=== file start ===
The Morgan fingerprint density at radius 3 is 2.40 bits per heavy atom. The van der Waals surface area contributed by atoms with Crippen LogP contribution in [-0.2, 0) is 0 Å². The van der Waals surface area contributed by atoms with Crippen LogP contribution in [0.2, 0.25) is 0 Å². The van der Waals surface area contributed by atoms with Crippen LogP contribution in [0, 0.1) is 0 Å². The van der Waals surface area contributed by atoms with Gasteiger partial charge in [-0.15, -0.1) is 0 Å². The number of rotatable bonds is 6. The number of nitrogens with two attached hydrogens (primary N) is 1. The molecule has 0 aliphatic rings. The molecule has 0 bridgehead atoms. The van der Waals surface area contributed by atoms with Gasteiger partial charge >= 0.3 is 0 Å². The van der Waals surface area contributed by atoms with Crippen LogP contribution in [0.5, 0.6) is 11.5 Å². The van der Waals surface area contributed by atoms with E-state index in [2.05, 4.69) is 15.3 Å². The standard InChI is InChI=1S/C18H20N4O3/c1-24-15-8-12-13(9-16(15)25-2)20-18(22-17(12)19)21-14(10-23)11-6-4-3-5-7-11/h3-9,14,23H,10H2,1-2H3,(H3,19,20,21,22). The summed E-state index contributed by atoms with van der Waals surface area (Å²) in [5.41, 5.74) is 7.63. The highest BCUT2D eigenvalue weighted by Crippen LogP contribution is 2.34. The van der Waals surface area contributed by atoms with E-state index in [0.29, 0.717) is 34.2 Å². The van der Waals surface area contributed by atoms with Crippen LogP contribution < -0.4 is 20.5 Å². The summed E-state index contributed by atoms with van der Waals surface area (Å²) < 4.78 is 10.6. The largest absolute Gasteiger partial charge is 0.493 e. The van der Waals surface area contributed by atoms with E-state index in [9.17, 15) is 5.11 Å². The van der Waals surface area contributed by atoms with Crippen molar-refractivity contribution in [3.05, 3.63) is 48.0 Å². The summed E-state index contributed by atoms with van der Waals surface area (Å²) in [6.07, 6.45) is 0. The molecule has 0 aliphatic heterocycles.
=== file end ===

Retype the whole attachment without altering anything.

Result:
The Morgan fingerprint density at radius 3 is 2.40 bits per heavy atom. The van der Waals surface area contributed by atoms with Crippen LogP contribution in [-0.2, 0) is 0 Å². The van der Waals surface area contributed by atoms with Crippen LogP contribution in [0.2, 0.25) is 0 Å². The van der Waals surface area contributed by atoms with Crippen LogP contribution in [0, 0.1) is 0 Å². The van der Waals surface area contributed by atoms with Gasteiger partial charge in [-0.15, -0.1) is 0 Å². The number of rotatable bonds is 6. The number of nitrogens with two attached hydrogens (primary N) is 1. The molecule has 0 aliphatic rings. The molecule has 0 bridgehead atoms. The van der Waals surface area contributed by atoms with Gasteiger partial charge >= 0.3 is 0 Å². The van der Waals surface area contributed by atoms with Crippen LogP contribution in [0.5, 0.6) is 11.5 Å². The van der Waals surface area contributed by atoms with E-state index in [2.05, 4.69) is 15.3 Å². The standard InChI is InChI=1S/C18H20N4O3/c1-24-15-8-12-13(9-16(15)25-2)20-18(22-17(12)19)21-14(10-23)11-6-4-3-5-7-11/h3-9,14,23H,10H2,1-2H3,(H3,19,20,21,22). The summed E-state index contributed by atoms with van der Waals surface area (Å²) in [5.41, 5.74) is 7.63. The highest BCUT2D eigenvalue weighted by Crippen LogP contribution is 2.34. The van der Waals surface area contributed by atoms with E-state index in [0.29, 0.717) is 34.2 Å². The van der Waals surface area contributed by atoms with Crippen LogP contribution < -0.4 is 20.5 Å². The summed E-state index contributed by atoms with van der Waals surface area (Å²) < 4.78 is 10.6. The largest absolute Gasteiger partial charge is 0.493 e. The van der Waals surface area contributed by atoms with E-state index in [9.17, 15) is 5.11 Å². The van der Waals surface area contributed by atoms with Crippen molar-refractivity contribution in [3.05, 3.63) is 48.0 Å². The summed E-state index contributed by atoms with van der Waals surface area (Å²) in [6.07, 6.45) is 0. The molecule has 0 aliphatic heterocycles.